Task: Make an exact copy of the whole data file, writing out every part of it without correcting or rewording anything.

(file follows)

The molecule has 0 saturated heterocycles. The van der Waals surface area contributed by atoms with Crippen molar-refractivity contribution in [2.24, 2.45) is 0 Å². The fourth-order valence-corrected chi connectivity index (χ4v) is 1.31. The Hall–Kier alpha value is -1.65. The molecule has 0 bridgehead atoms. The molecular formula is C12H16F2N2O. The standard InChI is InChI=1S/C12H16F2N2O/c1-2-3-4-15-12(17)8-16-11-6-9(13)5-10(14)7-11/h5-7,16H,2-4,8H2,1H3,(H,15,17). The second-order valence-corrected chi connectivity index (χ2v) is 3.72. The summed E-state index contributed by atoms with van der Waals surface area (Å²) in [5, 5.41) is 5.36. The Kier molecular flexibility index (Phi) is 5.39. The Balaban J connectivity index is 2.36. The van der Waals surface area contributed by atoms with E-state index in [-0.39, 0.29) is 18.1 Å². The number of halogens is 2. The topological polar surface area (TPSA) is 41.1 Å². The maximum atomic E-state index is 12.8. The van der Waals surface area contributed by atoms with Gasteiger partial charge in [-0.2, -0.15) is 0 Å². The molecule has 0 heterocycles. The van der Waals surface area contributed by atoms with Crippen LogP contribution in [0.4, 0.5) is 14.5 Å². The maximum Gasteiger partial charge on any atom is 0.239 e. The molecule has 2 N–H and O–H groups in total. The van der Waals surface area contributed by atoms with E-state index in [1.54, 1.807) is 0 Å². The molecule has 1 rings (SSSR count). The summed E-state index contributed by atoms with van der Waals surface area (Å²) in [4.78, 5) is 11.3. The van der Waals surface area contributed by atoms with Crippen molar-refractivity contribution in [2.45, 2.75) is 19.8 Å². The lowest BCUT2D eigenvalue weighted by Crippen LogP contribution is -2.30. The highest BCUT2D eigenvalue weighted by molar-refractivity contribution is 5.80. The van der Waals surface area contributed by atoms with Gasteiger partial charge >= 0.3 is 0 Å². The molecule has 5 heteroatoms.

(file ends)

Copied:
The molecule has 0 saturated heterocycles. The van der Waals surface area contributed by atoms with Crippen molar-refractivity contribution in [2.24, 2.45) is 0 Å². The fourth-order valence-corrected chi connectivity index (χ4v) is 1.31. The Hall–Kier alpha value is -1.65. The molecule has 0 bridgehead atoms. The molecular formula is C12H16F2N2O. The standard InChI is InChI=1S/C12H16F2N2O/c1-2-3-4-15-12(17)8-16-11-6-9(13)5-10(14)7-11/h5-7,16H,2-4,8H2,1H3,(H,15,17). The second-order valence-corrected chi connectivity index (χ2v) is 3.72. The summed E-state index contributed by atoms with van der Waals surface area (Å²) in [5, 5.41) is 5.36. The Kier molecular flexibility index (Phi) is 5.39. The Balaban J connectivity index is 2.36. The van der Waals surface area contributed by atoms with E-state index in [-0.39, 0.29) is 18.1 Å². The number of halogens is 2. The topological polar surface area (TPSA) is 41.1 Å². The maximum atomic E-state index is 12.8. The van der Waals surface area contributed by atoms with Gasteiger partial charge in [-0.2, -0.15) is 0 Å². The molecule has 0 heterocycles. The van der Waals surface area contributed by atoms with Crippen LogP contribution in [0.4, 0.5) is 14.5 Å². The maximum Gasteiger partial charge on any atom is 0.239 e. The molecule has 2 N–H and O–H groups in total. The van der Waals surface area contributed by atoms with E-state index in [1.54, 1.807) is 0 Å². The molecule has 1 rings (SSSR count). The summed E-state index contributed by atoms with van der Waals surface area (Å²) in [4.78, 5) is 11.3. The van der Waals surface area contributed by atoms with Crippen molar-refractivity contribution in [2.45, 2.75) is 19.8 Å². The lowest BCUT2D eigenvalue weighted by Crippen LogP contribution is -2.30. The highest BCUT2D eigenvalue weighted by molar-refractivity contribution is 5.80. The van der Waals surface area contributed by atoms with Gasteiger partial charge >= 0.3 is 0 Å². The molecule has 5 heteroatoms.